Common Amino Acids – What Are They? 2017-04-08T14:28:31+00:00

There are 20 common amino acids that make up the proteins that we recognise as the building blocks of life. These compounds are made from polymers of alpha-amino acids. These are amino acids formed from a molecule incorporating a carboxylic acid group (COOH) and an amino acid group (NH2).

There are over three hundred different types of amino acids that have been classified in nature so far. However, the compounds found in human peptides and proteins are made only from twenty different amino acids. There are several ways to classify amino acids. You can read more about these classifications here.

Below we have provided a brief introduction to the 20 common amino acids. You can find more detailed information about each amino acid in various articles on our website.

The 20 Common Amino Acids

Alanine: A non-essential amino acid, this compound was identified and replicated in laboratory long before it was isolated from natural sources.

This amino acid is found in high concentrations in a free state within human blood. It helps to boost immunity and energise the central nervous system, muscle tissue, and the brain by converting glucose to energy. Alanine also removes liver toxins.

Arginine: This amino acid was discovered in 1886 when it was isolated from a lupine seedling. Arginine has an important role in the immune system and cell division. It also helps to remove ammonia from the body, plus supports wound healing, and is involved in hormone release.

Arginine is perhaps most well known for its role as a precursor in the production of nitric oxide. Consequently this amino acid is very important for supporting a healthy circularity system.

Asparagine: This is the first amino acid isolated from its natural source. It was identified in 1806 from asparagus, hence the name. This amino acid is well known for its involvement in the biosynthesis of glycoproteins. It also helps to prevent fatigue and improves liver function. The human nervous system needs asparagine to maintain equilibrium.

Aspartic acid: Protein hydrolysis can produce this amino acid. It is required for stamina, immune function, neural and brain health. Aspartic acid also strengthens the immune system and helps with mineral transport.

Cysteine: One of only two sulphur containing amino acids, cysteine is a key constituent of important antioxidant glutathione. It helps to enhance white blood cell count to boost immune function.

Glutamic acid: A excitatory neurotransmitter, this amino acid is important for the central nervous system and is highly active in the brain and spinal cord. Necessary for healthy cell functioning, this is one of only a few nutrients that are capable of passing through the blood-brain barrier. It essentially helps to detoxify the brain by transforming excess ammonia into the amino acid glutamine.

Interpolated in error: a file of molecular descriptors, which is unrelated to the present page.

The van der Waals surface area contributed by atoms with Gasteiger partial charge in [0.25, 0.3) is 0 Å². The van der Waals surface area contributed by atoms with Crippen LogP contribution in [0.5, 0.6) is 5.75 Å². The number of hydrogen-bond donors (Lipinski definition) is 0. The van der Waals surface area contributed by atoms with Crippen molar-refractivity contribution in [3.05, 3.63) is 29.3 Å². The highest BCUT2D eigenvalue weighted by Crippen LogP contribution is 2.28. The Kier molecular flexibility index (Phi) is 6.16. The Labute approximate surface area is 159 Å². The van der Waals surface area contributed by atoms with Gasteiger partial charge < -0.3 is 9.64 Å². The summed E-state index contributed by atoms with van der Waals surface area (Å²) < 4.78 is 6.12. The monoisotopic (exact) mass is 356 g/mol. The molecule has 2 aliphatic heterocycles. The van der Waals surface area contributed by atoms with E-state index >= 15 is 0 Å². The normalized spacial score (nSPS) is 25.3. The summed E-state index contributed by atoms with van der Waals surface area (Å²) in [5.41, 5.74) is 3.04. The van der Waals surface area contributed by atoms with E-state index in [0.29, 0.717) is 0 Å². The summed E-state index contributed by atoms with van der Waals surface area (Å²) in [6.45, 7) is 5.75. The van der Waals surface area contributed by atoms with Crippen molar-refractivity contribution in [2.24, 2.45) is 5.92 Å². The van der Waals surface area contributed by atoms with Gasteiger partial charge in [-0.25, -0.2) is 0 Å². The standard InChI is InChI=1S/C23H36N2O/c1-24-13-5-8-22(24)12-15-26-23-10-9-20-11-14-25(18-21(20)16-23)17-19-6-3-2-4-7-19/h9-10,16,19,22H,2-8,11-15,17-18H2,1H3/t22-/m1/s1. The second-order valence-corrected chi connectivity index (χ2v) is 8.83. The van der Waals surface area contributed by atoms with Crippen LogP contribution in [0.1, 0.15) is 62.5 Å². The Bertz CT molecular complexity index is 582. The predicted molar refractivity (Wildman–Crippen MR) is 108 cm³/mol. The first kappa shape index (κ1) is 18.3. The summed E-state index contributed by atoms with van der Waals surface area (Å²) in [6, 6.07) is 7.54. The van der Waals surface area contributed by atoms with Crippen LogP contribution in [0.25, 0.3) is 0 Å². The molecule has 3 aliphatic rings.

Glutamine: This is a very active amino acid involved in many different metabolic processes. It is one of the most abundant free amino acids within plasma and muscles and is required for rapid cell division.

Glycine:
Helping to regulate bile production, this amino acid is important for a healthy digestive system. It is also a central nervous system inhibitory neurotransmitter concentrated within the spinal cord, retina, and brainstem. It helps to construct normal RNA and DNA strands and safeguards against muscle wasting.

Histidine: This essential amino acid is needed to help regulate trace elements and is required for forming metal-bearing compounds and enzymes.

Isoleucine: One of three branched chain amino acids, this compound helps to elevate endurance and heal damaged muscle tissues.

Leucine: This amino acid is involved in protein synthesis, blood-sugar regulation, growth hormone synthesis, and supporting the growth and healing of bone tissues and muscles.

Lysine: Calcium absorption relies on the availability of this amino acid. Lysine is also involved tissue growth and recovery. It also is needed to produce antibodies, enzymes, and hormones.

Methionine: This sulphur containing amino acid acts as an intermediate in the process of producing different phospholipids in the body. It is very important in liver detoxification and single-carbon metabolism.
Phenylalanine: This amino acid is converted into another amino acid called tyrosine and joins to create adrenaline. Phenylalanine helps to support cognitive function and mental wellness.

Proline: The joints and tendons depend on proline for proper functioning as this amino acid is a vital component of collagen. Proline also helps to strengthen and maintain the cardiovascular muscles.

Serine: This amino acid is a precursor to many different amino acids and is involved with an array of biosynthetic pathways.

Threonine: Collagen, elastin, and enamel protein all contain threonine. This amino acid is also found in large quantities in the central nervous system and has been linked to treating various forms of depression. Threonine plays an important role in metabolism and digestion.

Tryptophan: This amino acid is a precursor to a range of important compounds including serotonin, niacin, and auxin. It is used widely in the treatment of conditions such as depression, insomnia, and anxiety.

Tyrosine: Healthy brain function requires this amino acid. Tyrosine helps to regulate concentrations of neurotransmitters such as noradrenalin and dopamine. It can help to reduce stress, and improve mental alertness.

Valine: Important for cognitive and smooth nervous system functioning, this amino acid also helps to supply the muscles with glucose for energy production. This amino acid is sometimes used to treat insomnia and anxiety.